Bay Nature magazineSpring 2018

Bay Nature Local Heroes

2018 Youth Engagement Local Hero Sandra Corzantes

January 18, 2018

Bay Nature Institute’s three Local Hero Awards—Conservation Action, Environmental Education, and Youth Engagement—are given annually to individuals selected by the board and staff of Bay Nature Institute for their outstanding work on behalf of the natural world of the San Francisco Bay Area. The 2018 awards will be presented at Bay Nature’s annual Local Hero Awards dinner on Sunday, March 25, 2018.

Sandra Corzantes knows how to find pockets of unseen nature. When I suggested we meet outdoors to talk about her efforts to connect more diverse communities to nature, she suggested Fort Funston, then led me down a dusty path and past the dog-walkers, through a tunnel of branches to a natural clearing formed underneath a tree completely hidden from the rest of the park. It’s a place she found by accident while following her dog, Mojo, but has returned to many times since. The bustling outside world may as well not be there (except for the occasional bark)—it’s a small universe apart, and an example of the kind of places and spaces Corzantes has committed to finding, stewarding, and sharing.

Corzantes, Bay Nature’s 2018 Youth Engagement Local Hero, tracks raptors with the Golden Gate Raptor Observatory and helps negotiate permission from various state agencies to track them in new and higher spots. She’s a docent with the Midpeninsula Regional Open Space District, where she works as an outdoor education leader for elementary school kids at the Daniels Nature Center at Skyline Ridge Preserve, and she volunteers for MidPen digitizing archives. She leads hikes with Latino Outdoors and volunteers with the Sierra Club’s Inspiring Connections Outdoors program. Along with her numerous nonprofit commitments, Corzantes recently received her California Naturalist certification and in 2015 started a job as a park ranger for the city of San Mateo.

Bay Nature:Let’s talk a little bit about why we’re meeting here at Fort Funston—why this particular area?

Sandra Corzantes: I found out about this place when I was living in San Bruno. I had my dog, I wanted to explore the areas around me, and this was practically in my backyard. Even though I live in Burlingame now and it’s more of a drive, this is my backyard. It’s not limited to my block or my city park. The Bay Area is my home, and within an hour’s drive I can be in a redwood forest, at a beach. As an adult I want to take advantage of these opportunities.

BN: Is the diversity what you find so interesting about Bay Area nature?

SC: There are a lot of endangered species here that aren’t found in other areas. I feel so blessed to live here. My parents were immigrants from Guatemala, so I’m first-generation Guatemalan-American. They could have gone anywhere, and we had connections in the San Francisco Bay Area, so I’m blessed enough to have been born in an area with space. I live with this mindset: I don’t want to miss out. This is why I do what I do. This is the area to do it, to make those connections.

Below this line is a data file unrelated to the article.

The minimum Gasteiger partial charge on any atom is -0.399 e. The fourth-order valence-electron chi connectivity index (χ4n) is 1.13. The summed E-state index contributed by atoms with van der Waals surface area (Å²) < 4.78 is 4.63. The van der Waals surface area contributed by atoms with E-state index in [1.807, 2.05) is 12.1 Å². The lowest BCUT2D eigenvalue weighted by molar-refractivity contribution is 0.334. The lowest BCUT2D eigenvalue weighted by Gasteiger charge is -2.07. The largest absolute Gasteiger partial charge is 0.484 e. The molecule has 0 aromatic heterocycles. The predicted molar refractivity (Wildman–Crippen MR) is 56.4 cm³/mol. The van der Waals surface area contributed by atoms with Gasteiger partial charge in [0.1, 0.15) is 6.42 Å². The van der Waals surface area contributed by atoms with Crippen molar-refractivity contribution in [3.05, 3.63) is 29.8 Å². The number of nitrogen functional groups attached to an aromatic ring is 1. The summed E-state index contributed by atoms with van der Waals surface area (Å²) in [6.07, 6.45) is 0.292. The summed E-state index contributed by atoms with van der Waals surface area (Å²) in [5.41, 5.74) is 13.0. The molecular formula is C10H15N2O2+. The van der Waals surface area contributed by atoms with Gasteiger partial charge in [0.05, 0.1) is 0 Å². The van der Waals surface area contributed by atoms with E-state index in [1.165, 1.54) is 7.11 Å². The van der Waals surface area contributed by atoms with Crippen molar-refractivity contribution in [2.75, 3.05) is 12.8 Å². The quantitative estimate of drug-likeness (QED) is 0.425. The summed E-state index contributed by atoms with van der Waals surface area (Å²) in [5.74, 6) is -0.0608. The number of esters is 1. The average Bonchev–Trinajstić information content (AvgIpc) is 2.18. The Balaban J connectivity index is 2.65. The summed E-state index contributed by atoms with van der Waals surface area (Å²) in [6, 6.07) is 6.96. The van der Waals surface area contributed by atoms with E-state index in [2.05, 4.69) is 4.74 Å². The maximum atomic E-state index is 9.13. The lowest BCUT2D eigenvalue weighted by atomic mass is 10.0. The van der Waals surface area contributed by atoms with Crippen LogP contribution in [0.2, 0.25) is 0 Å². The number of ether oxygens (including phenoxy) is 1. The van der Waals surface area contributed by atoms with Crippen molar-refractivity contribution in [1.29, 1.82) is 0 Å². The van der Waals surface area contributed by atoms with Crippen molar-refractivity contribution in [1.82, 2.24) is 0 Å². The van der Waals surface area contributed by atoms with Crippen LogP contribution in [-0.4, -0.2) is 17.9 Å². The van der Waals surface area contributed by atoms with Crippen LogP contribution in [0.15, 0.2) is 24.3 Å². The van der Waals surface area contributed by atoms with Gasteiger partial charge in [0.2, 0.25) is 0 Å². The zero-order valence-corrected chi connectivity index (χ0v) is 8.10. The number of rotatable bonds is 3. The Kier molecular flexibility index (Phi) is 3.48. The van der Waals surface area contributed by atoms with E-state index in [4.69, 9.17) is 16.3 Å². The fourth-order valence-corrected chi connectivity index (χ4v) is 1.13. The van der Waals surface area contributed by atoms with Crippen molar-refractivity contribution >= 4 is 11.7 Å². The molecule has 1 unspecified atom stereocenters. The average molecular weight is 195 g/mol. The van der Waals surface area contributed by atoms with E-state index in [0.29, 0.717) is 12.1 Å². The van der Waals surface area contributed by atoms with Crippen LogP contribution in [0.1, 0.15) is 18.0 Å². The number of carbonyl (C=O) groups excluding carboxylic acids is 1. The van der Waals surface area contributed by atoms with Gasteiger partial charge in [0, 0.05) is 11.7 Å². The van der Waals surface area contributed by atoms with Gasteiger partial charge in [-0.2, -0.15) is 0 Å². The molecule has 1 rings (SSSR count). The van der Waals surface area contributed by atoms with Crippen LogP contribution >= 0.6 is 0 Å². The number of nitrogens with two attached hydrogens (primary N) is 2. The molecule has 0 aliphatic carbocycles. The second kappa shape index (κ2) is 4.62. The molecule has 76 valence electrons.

Sandra Corzantes. (Photo by Andrea Laue)
Sandra Corzantes. (Photo by Andrea Laue)

BN: What motivates you when you’re doing your work?
SC: I just know there’s a lot of healing that takes place when there’s people-to-people contact and community. At 14 I decided to become a police cadet with my local department, San Mateo, and it’s really instilled a sense of respect for teamwork and how my actions can contribute to a greater good and giving back to my community. It’s also this philosophy where you receive tenfold what you give. I live by that philosophy.

BN: How did you get involved with what you’re doing now, especially with Latino Outdoors?

SC: I got connected to Latino Outdoors because I was a docent and a volunteer with the Midpeninsula Regional Open Space District (Midpen) and an email went out: “We need docents for this hike through Latino Outdoors and Midpen, just let us know.” It piqued my interest and I thought, ‘I can totally volunteer.’ It was my first time really being a docent. I met Jennifer [Adams, Latino Outdoor’s South Bay regional coordinator]. Talking with her, seeing what the nonprofit’s mission was, I was totally in line with it. I continued to be the Midpen docent for those events until I expressed that I wanted to volunteer for Latino Outdoors. From there, I started working with Jennifer and I think what really solidified it was that I wanted to become a California naturalist, and there was a program where you could be sponsored by Latino Outdoors and get certified in Tomales Bay.

BN: How did you first get interested in nature? Were you always outdoorsy?

SC: I would say my interest in nature has always been with me, but the concept of becoming outdoorsy didn’t start until around 2015. That’s when my connection merged with engagement and actually starting to go on hikes and explore the Bay Area on my own terms. I found it to be healing and cathartic, so I decided I wanted to get more involved with the community.

BN: What can you say about your experiences as a Latina woman spending time in parks and in nature?

SC: After a time I started to feel lonely: As much fun as I was having in my experiences, there was a yearning to connect with other people I could identify with. Initially when I started to get involved with the outdoor community, I felt as though I didn’t belong, but I acknowledged and let go those feelings of discomfort because I knew it was coming from a place of anxiety. I pushed myself to try new things and put myself in new situations because the personal growth I experienced on my own had been tremendous, and I knew that through a community it could only grow exponentially. Best decision I have made so far in my lifetime!

About the Author

Elizabeth Rogers is a writer based on the Peninsula. She writes Bay Nature's monthly Camera Trap column.